Dr. Elena Sweetwater Pyetrov studied the launch area below her in
stunned silence as uniformed officers burst onto the scene, followed by
dozens of men and women in camouflage gear carrying assault rifles. It
looked like a stunt for a Hollywood movie about space invaders.
Members of her ground team scrambled in response to the unannounced
intrusion. It brought back memories of anti-space opposition two decades
earlier to her father’s mission to Jupiter. That ended with his
disappearance and a presumed crash into the Jovian planet.
Beyond the bulletproof glass of the observation deck, a Navy Seal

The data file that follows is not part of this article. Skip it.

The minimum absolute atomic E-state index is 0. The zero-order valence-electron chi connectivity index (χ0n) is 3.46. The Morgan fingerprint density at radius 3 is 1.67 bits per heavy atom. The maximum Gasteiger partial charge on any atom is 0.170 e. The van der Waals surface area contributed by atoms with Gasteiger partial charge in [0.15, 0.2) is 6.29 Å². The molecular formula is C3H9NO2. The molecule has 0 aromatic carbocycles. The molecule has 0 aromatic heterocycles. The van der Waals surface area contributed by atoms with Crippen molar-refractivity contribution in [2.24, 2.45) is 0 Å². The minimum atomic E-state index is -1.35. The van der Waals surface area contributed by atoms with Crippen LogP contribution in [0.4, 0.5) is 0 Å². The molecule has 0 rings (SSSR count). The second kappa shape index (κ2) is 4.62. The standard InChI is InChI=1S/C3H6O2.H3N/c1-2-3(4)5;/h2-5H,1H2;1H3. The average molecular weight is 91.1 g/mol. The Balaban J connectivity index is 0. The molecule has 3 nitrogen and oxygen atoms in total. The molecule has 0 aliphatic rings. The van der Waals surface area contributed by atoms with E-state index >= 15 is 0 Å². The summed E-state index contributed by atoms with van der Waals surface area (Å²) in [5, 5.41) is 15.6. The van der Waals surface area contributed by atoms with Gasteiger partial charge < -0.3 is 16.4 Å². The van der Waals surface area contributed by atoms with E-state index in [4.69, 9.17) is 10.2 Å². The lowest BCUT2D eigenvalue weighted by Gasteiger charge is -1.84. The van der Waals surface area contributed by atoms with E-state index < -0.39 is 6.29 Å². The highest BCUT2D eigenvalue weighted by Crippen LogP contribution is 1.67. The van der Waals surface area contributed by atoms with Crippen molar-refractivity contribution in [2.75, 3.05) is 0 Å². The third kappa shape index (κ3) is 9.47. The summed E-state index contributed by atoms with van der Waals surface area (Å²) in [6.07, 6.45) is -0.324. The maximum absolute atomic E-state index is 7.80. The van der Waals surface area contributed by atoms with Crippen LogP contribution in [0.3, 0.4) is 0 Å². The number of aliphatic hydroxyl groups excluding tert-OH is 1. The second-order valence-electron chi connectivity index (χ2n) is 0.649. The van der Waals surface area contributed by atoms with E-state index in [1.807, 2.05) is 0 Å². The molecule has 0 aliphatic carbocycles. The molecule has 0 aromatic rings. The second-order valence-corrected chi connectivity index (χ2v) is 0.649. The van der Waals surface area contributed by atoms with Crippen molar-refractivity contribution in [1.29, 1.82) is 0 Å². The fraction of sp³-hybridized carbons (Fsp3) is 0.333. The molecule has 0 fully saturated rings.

chopper buzzed the launch pad. The Moon shuttle was being prepared for
tomorrow’s take-off to reunite Elena with her crew on the Moon base.
In the distance, the Atlantic was calm and skies were clear for her
Elena picked up her cell phone to call her benefactor, Mason Crenshaw
Devereaux, the billionaire owner of MCD Enterprises that was financing
her expedition. Static filled the line. Damn.
She used binoculars to watch her ground crew as two uniformed officers
approached them. One of her assistants shifted anxiously with an armful
of last-minute test equipment for the mission. A second checked an
electronic pad and shook her head. Two members of her ground crew made
it to the safety of a hangar with camouflage soldiers in pursuit.
This can’t be happening, Elena thought, not when I’m this close.
Government delays had already put her behind schedule. She had a narrow
window to initiate her six-month journey aboard a brand new, privately